The Kid’s First Santa Fe Visit

The chapel at Santa Fe’s First Presbyterian Church in 1873.

The wedding of Catherine McCarty and William Antrim took place on March 1, 1873. The ceremony took place in the chapel at the First Presbyterian Church in Santa Fe. It was Catherine’s second marriage. Her first husband had died nine years earlier. The bride’s two sons, Henry and Joe, stood witness at the ceremony. Catherine had severe, advanced tuberculosis. She hoped that her new husband would care for her sons if anything happened to her. After the wedding they moved to the drier climate of Silver City. She prayed that her sons would lead a Christian life. She died a year later, when Henry was 15. He was close to his mother, and her death led him to a life of petty theft and pranks around town. The teenager stole clothes from a Chinese laundry. Henry was arrested, sent to jail and escaped through the jailhouse chimney.

Infamous Outlaw

Billy the Kid.

That was the beginning of his life as a criminal for the fifteen year-old. In New Mexico and Arizona he became known as Billy the Kid. In the seven years that followed Billy the Kid created a larger-than-life persona that continues today. After killing eight men by the age of twenty-one, Billy the Kid was captured and sentenced to death by hanging. At his trial the judge reportedly said at his sentencing “That you will hang until your dead, dead, dead.” Billy the Kid retorted back at the judge, “And you can go to hell, hell, hell.”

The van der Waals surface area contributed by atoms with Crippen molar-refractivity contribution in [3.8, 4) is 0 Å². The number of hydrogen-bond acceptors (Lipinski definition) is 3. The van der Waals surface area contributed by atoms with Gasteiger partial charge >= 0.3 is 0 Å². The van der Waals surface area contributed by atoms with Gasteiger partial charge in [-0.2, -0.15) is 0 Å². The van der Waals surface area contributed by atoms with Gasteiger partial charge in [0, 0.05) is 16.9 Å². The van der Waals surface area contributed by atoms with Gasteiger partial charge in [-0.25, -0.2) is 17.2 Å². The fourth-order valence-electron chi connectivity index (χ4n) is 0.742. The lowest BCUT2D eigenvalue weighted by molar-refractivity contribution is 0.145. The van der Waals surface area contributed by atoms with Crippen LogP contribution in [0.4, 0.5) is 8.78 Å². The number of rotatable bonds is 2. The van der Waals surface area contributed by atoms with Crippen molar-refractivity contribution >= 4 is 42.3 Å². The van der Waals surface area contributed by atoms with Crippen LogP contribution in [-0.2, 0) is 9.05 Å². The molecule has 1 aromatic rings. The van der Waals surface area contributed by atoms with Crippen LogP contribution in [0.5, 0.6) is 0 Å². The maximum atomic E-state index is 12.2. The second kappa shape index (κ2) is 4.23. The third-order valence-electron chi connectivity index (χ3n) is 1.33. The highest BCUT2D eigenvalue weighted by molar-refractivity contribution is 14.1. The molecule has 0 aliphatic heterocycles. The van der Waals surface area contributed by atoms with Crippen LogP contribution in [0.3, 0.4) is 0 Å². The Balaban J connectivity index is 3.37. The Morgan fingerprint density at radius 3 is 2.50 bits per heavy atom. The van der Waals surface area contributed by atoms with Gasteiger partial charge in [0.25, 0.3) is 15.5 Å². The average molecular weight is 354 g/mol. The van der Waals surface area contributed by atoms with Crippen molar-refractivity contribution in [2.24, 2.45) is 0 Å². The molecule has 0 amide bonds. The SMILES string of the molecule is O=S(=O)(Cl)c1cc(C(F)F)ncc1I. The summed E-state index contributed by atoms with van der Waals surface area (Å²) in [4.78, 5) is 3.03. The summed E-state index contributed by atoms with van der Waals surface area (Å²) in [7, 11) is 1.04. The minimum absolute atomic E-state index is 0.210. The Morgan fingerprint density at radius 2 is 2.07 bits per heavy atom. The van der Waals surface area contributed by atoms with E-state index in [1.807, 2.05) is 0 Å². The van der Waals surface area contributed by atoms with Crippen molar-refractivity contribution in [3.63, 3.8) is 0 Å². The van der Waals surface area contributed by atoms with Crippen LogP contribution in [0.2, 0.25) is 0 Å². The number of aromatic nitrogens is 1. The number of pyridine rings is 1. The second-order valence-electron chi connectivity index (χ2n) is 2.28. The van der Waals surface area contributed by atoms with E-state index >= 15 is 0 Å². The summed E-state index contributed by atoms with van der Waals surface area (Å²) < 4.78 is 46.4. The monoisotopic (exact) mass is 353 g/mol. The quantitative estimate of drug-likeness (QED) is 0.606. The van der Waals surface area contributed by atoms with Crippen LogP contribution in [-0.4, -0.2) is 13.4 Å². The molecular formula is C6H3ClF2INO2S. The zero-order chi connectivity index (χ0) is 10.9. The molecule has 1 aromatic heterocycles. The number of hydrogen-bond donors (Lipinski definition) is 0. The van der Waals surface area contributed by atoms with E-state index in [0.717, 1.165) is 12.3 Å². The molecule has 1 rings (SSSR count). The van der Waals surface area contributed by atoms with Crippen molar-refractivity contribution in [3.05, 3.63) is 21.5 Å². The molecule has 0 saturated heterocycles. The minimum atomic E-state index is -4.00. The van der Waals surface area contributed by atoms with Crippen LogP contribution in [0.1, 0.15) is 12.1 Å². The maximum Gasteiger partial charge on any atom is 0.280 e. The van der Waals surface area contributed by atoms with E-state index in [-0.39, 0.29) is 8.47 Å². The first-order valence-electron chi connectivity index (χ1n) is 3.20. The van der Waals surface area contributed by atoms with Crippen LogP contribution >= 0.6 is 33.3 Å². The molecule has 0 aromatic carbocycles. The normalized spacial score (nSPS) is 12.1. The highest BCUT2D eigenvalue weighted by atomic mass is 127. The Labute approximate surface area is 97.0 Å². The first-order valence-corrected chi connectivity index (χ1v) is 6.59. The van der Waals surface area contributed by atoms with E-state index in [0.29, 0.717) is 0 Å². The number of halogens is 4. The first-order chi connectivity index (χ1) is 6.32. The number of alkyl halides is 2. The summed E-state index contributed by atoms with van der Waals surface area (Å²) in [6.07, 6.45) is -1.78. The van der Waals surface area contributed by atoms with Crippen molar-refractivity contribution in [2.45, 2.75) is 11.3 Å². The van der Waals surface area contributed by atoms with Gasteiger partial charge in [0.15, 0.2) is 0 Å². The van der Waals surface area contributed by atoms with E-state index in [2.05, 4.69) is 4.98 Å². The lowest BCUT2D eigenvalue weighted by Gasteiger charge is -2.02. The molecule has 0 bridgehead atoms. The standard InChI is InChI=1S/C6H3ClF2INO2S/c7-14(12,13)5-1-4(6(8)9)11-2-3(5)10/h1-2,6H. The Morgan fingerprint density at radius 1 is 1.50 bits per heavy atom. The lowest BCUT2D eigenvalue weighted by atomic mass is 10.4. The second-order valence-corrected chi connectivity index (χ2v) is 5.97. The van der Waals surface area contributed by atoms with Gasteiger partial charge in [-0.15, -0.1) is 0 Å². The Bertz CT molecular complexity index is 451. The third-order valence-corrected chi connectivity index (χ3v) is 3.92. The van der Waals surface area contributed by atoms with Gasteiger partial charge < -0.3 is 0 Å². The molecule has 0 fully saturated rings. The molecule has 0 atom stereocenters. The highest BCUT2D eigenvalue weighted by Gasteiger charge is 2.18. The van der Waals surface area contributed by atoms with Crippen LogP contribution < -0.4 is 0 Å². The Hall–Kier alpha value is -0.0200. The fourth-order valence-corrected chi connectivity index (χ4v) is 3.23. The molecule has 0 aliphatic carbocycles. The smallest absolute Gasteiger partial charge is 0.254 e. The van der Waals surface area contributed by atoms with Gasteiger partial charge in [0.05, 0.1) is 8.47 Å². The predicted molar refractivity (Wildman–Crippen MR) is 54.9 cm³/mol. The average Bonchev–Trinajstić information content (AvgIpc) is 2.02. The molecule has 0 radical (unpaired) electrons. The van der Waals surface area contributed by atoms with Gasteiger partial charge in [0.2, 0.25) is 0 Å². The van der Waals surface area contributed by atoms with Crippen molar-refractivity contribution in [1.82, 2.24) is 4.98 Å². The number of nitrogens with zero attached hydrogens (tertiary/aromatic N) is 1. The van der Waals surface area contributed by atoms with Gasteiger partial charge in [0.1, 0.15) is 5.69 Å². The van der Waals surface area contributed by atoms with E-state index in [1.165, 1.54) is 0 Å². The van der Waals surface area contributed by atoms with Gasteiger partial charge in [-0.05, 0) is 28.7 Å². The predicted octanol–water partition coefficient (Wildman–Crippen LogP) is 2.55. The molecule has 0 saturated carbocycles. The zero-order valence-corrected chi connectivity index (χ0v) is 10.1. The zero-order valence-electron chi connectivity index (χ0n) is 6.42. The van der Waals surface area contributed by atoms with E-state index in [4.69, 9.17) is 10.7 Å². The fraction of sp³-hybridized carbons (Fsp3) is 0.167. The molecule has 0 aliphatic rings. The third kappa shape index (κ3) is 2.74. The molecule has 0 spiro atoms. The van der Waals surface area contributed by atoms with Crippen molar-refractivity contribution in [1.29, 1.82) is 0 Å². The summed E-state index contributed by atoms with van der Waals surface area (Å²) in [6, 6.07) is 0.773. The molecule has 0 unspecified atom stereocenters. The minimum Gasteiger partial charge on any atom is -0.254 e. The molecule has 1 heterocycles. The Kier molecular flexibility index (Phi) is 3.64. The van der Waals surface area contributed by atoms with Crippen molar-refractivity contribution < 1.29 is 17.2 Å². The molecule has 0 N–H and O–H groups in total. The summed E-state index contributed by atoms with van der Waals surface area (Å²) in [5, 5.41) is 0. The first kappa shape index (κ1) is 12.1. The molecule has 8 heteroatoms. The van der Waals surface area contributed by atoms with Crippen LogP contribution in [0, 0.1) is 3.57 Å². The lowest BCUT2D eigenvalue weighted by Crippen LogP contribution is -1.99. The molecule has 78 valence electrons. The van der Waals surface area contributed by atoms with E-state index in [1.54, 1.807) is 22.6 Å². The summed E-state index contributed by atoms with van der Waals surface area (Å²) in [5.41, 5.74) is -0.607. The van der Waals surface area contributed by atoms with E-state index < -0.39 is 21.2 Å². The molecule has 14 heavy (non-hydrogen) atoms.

End of the Road for Billy the Kid

Two weeks before his scheduled execution the escape-artist managed to get away again, killing two guards in the process. Sheriff Pat Garret tracked him down to the Maxwell Ranch in Fort Sumner, N.M. and shot Billy the Kid dead on July 14, 1881. The life one of the West’s most notorious outlaws ended abruptly but Billy the Kid’s infamy lives on.

Please support Ana Pacheco's work at:

Buy Me a Coffee

Our nation’s history would not be complete without the story of Santa Fe. Experience the ultimate Santa Fe tour with local historian Ana Pacheco.